New Zealand has been told its electricity supply for the coming winter should be safe.
The sureity is in part being credited to a decision last year to reprieve two coal and gas burning power units at Huntly.
New Zealand endured repeated power crises in the first decade of this century as dry weather deprived hydro storage lakes of water and cold winters meant people used more electricity for heating.
There have been no repeats this decade, despite some dry weather. This year also looked likely to be safe.
The forecast came from Transpower, which, as well as running the national grid, must ensure the technicalities of the electricity system work.
Transpower relied on Electricity Authority formulae in making its prediction for winter.
The formulae state how much spare generating capacity should be available, ensuring there is enough for safety, but not so much that power plants sat idle, incurring costs that would be passed on to the consumer.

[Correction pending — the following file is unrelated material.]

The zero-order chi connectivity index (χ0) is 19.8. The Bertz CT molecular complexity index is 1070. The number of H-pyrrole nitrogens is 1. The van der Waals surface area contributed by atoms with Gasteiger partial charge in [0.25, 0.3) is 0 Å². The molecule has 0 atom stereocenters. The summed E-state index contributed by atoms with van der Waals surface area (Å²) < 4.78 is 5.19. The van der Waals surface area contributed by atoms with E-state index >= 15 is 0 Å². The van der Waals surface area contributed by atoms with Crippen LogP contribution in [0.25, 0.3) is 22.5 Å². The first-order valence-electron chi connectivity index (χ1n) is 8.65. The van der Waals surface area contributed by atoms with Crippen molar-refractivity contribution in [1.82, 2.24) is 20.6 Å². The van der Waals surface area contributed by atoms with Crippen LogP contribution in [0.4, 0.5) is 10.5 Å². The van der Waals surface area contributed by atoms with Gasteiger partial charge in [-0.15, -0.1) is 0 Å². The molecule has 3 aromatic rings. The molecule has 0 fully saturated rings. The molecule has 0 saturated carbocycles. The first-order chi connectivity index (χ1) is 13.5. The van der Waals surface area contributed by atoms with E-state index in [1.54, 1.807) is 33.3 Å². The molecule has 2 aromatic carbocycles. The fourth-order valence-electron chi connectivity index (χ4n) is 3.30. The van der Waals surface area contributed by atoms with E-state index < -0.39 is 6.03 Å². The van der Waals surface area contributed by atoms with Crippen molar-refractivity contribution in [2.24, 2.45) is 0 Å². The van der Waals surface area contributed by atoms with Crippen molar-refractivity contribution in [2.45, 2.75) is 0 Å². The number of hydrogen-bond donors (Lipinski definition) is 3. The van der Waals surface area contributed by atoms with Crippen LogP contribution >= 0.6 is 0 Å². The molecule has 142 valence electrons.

In its statement, Transpower said the electricity system would meet the criteria this year.
At this stage, the safety assurance lasted for one year.
A modest increase in electricity production would be needed in 2018 and significant investment from 2022 onwards.
Transpower said these predictions were based on the assumption the Tiwai Pt Aluminium Smelter remained in business.
It uses about one seventh of New Zealand's electricity. It had the right to shut down from next year onwards, but had made no moves to indicate this was likely.
Transpower said its scenarios would change if the smelter closed, because this would free up unused energy for the general market, reducing the need for a new generating plant.